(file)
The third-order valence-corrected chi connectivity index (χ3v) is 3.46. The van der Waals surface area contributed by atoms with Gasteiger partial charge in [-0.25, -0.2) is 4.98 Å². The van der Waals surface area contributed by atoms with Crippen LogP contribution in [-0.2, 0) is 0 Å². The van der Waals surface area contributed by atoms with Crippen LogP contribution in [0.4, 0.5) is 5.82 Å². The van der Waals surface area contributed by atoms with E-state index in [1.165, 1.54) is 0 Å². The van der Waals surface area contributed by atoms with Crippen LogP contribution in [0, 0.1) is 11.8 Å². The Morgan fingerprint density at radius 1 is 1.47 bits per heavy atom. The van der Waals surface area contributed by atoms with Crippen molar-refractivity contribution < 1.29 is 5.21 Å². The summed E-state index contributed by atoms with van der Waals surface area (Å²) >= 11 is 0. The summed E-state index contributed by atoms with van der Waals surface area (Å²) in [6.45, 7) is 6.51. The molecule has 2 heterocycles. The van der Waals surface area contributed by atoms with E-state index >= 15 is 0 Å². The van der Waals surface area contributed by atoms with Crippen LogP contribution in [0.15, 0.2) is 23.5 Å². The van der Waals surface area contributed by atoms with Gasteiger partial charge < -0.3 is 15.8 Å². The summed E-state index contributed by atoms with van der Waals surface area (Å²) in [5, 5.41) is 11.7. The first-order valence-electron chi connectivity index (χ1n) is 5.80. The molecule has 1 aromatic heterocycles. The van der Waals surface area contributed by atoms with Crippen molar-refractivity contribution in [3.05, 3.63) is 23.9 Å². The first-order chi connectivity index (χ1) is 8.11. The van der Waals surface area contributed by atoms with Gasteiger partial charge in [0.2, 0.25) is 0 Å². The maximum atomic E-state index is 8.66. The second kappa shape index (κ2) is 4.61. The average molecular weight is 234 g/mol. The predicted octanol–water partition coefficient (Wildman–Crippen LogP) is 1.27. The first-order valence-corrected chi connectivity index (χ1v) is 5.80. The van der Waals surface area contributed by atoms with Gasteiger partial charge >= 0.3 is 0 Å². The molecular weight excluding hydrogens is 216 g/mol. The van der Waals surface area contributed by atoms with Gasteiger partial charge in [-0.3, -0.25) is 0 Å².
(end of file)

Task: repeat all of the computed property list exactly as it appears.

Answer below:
The third-order valence-corrected chi connectivity index (χ3v) is 3.46. The van der Waals surface area contributed by atoms with Gasteiger partial charge in [-0.25, -0.2) is 4.98 Å². The van der Waals surface area contributed by atoms with Crippen LogP contribution in [-0.2, 0) is 0 Å². The van der Waals surface area contributed by atoms with Crippen LogP contribution in [0.4, 0.5) is 5.82 Å². The van der Waals surface area contributed by atoms with E-state index in [1.165, 1.54) is 0 Å². The van der Waals surface area contributed by atoms with Crippen LogP contribution in [0, 0.1) is 11.8 Å². The Morgan fingerprint density at radius 1 is 1.47 bits per heavy atom. The van der Waals surface area contributed by atoms with Crippen molar-refractivity contribution < 1.29 is 5.21 Å². The summed E-state index contributed by atoms with van der Waals surface area (Å²) >= 11 is 0. The summed E-state index contributed by atoms with van der Waals surface area (Å²) in [6.45, 7) is 6.51. The molecule has 2 heterocycles. The van der Waals surface area contributed by atoms with E-state index >= 15 is 0 Å². The van der Waals surface area contributed by atoms with Crippen LogP contribution in [0.15, 0.2) is 23.5 Å². The van der Waals surface area contributed by atoms with Gasteiger partial charge < -0.3 is 15.8 Å². The summed E-state index contributed by atoms with van der Waals surface area (Å²) in [5, 5.41) is 11.7. The first-order valence-electron chi connectivity index (χ1n) is 5.80. The molecule has 1 aromatic heterocycles. The van der Waals surface area contributed by atoms with Crippen molar-refractivity contribution in [3.05, 3.63) is 23.9 Å². The first-order chi connectivity index (χ1) is 8.11. The van der Waals surface area contributed by atoms with Gasteiger partial charge in [0.2, 0.25) is 0 Å². The maximum atomic E-state index is 8.66. The second kappa shape index (κ2) is 4.61. The average molecular weight is 234 g/mol. The predicted octanol–water partition coefficient (Wildman–Crippen LogP) is 1.27. The first-order valence-corrected chi connectivity index (χ1v) is 5.80. The van der Waals surface area contributed by atoms with Gasteiger partial charge >= 0.3 is 0 Å². The molecular weight excluding hydrogens is 216 g/mol. The van der Waals surface area contributed by atoms with Gasteiger partial charge in [-0.3, -0.25) is 0 Å².